This evening the 57th edition of the New York Film Festival comes in like a lion with the world premiere of Martin Scorsese’s The Irishman and, as I’ve been doing every year since 2010, I have tried to collect posters for all of the twenty-nine films in the main slate. Sadly, it’s a rather uninspiring bunch this year (the posters, not the films), many of them nothing more than an arresting still with the title slapped on, which isn’t unusual for festival posters, but there still seem to be fewer designs of note than usual this year. The most unique poster—to me, though it won’t be to everybody’s taste—is the simple sketch of a bird (a pheasant?) for Angela Shanelec’s I Was at Home, But..., but that poster premiered nine months ago for the film’s Berlin debut. Last year, I had said that the handful of illustrated posters were among my favorites, but this year I Was at Home, But... is the only illustrated poster in the entire group, unless you count the cartoon seagulls (more birds!) in the poster for by Varda by Agnès. Full disclosure: the distribution company I have been the design director of for the past two years, Kino Lorber, has five films in the main slate and while I did design a new poster for one of them (Synonyms); we have not yet produced our own posters for three of the others (Bacurau, Martin Eden and Young Ahmed) because it’s too early in the release process (as will be the case for a number of these future releases one hopes). In one other case—for Beanpole—we are using the festival poster for our release because it is just such a gorgeous and, yes, arresting, image.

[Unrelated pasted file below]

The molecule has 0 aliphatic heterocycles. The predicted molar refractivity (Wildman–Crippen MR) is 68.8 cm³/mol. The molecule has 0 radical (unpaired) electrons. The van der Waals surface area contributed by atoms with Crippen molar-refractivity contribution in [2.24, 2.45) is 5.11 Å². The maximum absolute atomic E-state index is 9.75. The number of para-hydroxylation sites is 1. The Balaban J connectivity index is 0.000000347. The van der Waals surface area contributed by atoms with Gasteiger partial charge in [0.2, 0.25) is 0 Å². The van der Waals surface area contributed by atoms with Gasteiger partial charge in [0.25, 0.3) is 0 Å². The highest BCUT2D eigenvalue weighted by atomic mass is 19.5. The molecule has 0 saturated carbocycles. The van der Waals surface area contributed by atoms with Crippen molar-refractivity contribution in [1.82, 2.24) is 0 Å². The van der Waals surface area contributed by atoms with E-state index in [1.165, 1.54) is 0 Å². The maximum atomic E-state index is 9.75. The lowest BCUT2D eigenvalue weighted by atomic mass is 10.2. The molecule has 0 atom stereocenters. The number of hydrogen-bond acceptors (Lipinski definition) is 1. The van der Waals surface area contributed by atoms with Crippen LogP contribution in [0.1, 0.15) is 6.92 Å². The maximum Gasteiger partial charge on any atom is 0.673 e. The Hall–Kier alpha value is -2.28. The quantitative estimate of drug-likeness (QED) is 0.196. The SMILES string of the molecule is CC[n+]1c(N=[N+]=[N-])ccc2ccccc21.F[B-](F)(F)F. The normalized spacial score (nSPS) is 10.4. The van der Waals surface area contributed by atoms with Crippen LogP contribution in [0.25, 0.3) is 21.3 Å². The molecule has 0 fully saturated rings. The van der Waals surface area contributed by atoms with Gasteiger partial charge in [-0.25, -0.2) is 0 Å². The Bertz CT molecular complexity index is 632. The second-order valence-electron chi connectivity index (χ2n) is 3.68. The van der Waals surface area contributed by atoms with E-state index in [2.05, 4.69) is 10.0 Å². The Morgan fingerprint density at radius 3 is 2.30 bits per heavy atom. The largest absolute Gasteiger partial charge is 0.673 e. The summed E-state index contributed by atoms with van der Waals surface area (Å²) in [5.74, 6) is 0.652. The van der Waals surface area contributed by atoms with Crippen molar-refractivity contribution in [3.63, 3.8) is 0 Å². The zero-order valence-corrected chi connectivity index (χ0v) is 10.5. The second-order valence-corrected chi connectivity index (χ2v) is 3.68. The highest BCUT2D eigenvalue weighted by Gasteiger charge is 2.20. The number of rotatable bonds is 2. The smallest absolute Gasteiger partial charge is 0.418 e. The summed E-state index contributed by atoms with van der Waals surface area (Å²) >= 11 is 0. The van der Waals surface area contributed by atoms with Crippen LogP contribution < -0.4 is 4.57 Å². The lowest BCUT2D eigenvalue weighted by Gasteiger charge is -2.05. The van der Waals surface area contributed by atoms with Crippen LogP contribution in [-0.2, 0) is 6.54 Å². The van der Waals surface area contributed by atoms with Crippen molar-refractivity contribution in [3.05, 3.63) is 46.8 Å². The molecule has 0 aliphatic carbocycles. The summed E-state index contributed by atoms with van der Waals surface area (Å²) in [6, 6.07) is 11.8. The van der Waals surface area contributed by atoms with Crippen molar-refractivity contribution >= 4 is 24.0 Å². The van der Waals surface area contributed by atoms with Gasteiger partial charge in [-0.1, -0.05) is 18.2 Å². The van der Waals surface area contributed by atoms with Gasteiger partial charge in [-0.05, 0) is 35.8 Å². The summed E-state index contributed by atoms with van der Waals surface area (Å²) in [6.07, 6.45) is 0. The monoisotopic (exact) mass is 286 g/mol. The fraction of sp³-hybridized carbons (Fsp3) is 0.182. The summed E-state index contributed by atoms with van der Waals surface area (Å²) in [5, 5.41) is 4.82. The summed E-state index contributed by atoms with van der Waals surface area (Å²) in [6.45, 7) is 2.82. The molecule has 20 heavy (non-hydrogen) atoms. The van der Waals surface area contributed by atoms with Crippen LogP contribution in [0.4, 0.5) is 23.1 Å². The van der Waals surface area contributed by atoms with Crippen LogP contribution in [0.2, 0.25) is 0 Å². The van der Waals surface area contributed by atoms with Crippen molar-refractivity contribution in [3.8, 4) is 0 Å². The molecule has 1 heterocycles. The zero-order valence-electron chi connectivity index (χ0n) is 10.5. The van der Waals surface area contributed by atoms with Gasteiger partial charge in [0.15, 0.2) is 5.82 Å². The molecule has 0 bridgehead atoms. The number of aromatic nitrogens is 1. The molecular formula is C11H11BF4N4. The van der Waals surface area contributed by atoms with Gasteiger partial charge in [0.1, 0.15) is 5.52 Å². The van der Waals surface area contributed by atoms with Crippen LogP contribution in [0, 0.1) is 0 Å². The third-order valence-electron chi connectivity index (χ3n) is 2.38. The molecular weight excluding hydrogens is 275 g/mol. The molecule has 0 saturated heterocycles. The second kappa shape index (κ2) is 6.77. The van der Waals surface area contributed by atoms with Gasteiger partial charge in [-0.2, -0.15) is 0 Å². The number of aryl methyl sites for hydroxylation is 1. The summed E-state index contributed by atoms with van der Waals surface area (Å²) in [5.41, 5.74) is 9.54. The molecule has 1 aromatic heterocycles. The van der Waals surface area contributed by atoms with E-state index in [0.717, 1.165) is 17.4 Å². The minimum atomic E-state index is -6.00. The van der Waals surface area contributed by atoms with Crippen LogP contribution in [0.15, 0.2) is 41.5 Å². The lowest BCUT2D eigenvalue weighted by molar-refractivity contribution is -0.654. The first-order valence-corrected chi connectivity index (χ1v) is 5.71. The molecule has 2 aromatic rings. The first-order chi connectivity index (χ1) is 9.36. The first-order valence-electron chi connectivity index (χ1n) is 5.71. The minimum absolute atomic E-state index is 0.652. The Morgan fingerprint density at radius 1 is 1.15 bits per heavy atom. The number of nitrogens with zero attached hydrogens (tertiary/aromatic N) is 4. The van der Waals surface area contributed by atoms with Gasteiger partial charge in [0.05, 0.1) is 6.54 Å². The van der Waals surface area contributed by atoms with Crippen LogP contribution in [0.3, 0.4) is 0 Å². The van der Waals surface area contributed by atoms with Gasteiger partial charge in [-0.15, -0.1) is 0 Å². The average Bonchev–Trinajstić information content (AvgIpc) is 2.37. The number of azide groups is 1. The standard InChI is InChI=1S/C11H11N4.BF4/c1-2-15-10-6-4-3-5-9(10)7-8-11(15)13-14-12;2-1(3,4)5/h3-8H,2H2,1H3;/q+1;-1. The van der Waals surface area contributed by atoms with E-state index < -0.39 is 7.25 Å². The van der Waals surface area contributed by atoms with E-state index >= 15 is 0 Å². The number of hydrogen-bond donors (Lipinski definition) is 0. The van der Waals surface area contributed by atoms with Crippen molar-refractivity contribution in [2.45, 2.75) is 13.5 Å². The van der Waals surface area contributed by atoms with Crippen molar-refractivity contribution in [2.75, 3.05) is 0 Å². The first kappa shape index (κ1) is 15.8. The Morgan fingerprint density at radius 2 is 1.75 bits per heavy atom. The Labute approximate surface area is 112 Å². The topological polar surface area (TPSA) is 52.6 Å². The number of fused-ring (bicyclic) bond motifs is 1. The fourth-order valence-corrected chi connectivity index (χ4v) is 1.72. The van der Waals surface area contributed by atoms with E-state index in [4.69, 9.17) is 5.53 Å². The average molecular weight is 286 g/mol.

The poster for Parasite was among the highlights of the Cannes competition posters back in May and I love the new French variation, above. Other mild highlights are the matching silhouettes for Marriage Story, the duochrome grid layout for The Money Changer, the hand-lettering covering the Chinese poster for Saturday Fiction, and the giant type for La Gomera, a.k.a. The Whistlers. And as lettering-on-an-arresting-image goes, the poster for Portrait of a Lady on Fire, adapted from the original festival poster, is beautifully done.
The only two films I haven’t been able to find posters for are Kelly Reichardt’s First Cow and Pedro Costa’s Vitalina Varela, but both films’ distributors, A24 and Grasshopper respectively, can usually be counted on for something special down the line. (Last year the only two films without posters at festival time were Olivier Assayas’s Non-Fiction and Louis Garrel’s A Faithful Man and six months later I ended up writing a column on the former and art directing the latter.)
Posters are presented in alphabetical order by English-language release title.